Work Smarter: Prioritize with The MIT method
In our series dedicated to help you diagnose your own productivity challenges, and work smarter: the MIT method.
This course will give you the skills to help you accomplish your daily essential tasks, saving you time, focus and energy.
In our last session we covered the Time Awareness challenge, and gave away basic tricks to reclaim your time and efficiently communicate time: simple yet effective. Today we bring you the MIT method, a tool that helps you accomplish 3 daily essential tasks.
First, we have some bad news…
Our brains have not evolved to prioritize long-term benefits. Left unchecked, you move from one task to the next, doing the easiest things, the things someone asked you to do, or simply the things right in front of you.
And now for the good news…
There are a couple of simple tools you can use that will have a dramatic effect on your ability to prioritize your work.
The first of these tools is the ‘MIT method’. MIT stands for ‘most important tasks’.
Let’s see how it works.
Create an MIT list daily and keep your priorities top-of-mind.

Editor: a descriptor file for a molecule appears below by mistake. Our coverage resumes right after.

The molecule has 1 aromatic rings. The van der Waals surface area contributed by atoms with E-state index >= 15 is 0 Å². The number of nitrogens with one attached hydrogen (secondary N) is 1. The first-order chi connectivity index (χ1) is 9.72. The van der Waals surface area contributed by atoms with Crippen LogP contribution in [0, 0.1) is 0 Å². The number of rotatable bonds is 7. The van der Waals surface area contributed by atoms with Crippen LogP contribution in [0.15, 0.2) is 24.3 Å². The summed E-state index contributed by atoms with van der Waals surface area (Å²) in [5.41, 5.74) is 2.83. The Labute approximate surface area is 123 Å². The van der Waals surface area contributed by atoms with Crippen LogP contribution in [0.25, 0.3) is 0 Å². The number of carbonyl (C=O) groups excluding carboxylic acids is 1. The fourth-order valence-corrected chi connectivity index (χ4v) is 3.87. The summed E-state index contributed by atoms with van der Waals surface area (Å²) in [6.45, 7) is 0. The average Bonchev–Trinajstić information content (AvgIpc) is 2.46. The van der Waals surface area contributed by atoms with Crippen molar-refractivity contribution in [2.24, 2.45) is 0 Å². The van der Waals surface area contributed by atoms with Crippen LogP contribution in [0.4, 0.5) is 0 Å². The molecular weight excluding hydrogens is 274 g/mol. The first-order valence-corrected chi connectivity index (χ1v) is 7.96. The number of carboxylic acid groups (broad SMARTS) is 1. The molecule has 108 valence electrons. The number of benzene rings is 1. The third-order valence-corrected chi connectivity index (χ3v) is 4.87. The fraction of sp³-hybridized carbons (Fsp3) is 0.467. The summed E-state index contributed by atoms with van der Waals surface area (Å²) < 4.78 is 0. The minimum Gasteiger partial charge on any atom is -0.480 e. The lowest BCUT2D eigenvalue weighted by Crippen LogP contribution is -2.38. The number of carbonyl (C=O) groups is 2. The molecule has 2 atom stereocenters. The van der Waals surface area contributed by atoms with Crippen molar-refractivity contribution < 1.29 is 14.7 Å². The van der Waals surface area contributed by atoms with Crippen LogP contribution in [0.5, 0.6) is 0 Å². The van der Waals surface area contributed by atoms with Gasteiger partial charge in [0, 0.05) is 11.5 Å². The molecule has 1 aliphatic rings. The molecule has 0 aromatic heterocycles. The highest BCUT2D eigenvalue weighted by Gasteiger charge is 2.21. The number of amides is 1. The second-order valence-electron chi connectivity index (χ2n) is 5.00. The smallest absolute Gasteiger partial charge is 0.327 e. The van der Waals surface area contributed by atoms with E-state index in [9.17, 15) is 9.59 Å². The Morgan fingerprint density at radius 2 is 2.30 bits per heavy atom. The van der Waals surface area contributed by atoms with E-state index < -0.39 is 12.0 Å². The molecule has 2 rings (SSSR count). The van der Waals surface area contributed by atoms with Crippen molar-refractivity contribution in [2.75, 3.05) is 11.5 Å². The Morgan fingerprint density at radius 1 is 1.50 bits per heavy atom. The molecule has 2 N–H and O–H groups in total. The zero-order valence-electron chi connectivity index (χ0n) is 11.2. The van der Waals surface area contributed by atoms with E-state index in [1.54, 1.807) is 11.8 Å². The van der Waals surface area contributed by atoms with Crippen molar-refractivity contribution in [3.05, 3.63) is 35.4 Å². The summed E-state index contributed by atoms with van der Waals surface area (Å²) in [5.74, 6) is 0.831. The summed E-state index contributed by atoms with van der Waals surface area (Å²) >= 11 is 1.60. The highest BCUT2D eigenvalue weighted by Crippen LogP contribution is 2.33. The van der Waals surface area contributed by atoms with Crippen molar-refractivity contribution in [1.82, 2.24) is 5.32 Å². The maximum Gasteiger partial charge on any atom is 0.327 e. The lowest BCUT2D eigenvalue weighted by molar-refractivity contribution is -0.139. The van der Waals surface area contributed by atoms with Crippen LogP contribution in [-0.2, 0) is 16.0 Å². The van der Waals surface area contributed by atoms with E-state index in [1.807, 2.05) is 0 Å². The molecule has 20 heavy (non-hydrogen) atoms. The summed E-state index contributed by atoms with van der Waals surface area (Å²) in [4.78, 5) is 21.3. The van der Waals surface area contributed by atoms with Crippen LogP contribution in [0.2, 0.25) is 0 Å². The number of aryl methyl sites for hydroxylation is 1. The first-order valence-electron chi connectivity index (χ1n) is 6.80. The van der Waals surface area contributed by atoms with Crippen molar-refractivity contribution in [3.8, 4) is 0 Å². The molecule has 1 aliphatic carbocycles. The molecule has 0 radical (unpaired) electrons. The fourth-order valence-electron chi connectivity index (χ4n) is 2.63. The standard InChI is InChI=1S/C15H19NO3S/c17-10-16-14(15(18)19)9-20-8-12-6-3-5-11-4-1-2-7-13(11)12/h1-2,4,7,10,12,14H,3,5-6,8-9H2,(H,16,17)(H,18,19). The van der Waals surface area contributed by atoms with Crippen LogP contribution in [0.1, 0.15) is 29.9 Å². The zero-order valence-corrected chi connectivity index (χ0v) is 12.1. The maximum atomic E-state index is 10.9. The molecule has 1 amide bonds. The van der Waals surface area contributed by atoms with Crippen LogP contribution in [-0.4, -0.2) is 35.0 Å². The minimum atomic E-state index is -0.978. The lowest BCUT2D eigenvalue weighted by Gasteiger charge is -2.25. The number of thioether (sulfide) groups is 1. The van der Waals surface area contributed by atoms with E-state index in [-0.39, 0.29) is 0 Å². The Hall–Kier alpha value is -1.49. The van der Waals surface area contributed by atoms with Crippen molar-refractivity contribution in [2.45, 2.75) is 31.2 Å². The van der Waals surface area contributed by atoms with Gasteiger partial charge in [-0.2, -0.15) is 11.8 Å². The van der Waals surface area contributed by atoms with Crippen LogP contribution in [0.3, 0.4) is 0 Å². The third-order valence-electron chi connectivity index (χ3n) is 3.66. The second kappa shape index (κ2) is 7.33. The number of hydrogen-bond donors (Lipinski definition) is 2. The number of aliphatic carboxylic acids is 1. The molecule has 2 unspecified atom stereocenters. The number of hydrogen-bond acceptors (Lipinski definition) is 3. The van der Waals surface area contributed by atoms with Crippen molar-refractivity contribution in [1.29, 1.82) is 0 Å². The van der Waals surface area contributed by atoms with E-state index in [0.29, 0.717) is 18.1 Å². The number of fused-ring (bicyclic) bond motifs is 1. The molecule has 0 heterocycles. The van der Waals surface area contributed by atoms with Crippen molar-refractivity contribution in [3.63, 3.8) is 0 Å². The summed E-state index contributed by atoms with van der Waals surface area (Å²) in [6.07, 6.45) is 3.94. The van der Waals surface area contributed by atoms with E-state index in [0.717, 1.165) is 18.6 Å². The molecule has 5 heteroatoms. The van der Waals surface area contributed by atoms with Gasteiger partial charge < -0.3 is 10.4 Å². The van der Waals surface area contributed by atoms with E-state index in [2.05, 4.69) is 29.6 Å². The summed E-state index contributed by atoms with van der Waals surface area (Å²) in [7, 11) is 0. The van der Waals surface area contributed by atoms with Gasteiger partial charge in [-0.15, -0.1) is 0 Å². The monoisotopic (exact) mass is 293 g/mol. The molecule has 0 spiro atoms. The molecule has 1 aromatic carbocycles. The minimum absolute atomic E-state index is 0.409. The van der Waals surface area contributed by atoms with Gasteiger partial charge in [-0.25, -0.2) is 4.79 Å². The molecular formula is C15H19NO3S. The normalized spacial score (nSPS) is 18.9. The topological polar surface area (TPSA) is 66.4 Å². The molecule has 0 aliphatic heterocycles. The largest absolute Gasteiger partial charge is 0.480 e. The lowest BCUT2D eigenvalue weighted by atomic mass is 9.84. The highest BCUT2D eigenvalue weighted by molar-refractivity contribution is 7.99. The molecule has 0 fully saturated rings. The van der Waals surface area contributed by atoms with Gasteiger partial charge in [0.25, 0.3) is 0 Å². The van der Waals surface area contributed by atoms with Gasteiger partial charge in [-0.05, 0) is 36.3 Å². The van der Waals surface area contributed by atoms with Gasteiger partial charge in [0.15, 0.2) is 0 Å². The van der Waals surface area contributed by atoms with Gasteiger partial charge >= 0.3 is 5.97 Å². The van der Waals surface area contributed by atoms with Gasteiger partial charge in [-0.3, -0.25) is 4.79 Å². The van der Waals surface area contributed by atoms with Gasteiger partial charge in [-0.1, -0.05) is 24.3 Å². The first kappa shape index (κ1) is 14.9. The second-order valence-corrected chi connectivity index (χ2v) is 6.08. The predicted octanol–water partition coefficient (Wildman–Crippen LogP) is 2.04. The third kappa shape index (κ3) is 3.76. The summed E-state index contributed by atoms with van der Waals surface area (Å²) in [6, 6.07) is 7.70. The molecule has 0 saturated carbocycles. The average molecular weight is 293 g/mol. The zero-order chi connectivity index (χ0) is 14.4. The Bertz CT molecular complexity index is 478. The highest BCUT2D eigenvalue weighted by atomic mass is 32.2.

The basic idea is to start (or end) your day by writing down the 3 most important tasks you hope to accomplish in the next 24 hours.
Let’s try it now. Note down your MITs for tomorrow.
How hard is it to say “no”?
One of the great benefits of creating an MIT list is that it allows you not only to prioritize what’s most urgent and important, it also helps you stay disciplined. It becomes easier to say no to requests that are less of a priority.
Make it a habit by naming your MITs, and do it often.
To really make the most of the tool you can use MITs as a tool to align on priorities with your co-workers, manager, and other leaders across the organization.
So let’s put it into practice!
Your mission today is to start your own MIT ritual.
In the morning, note down your 3 MITs and end your day by checking off your list and ceremoniously putting it in the trash.
Check in at the end of each day, to see how it went. You won;t be disappointed!
Next: the Bucket Method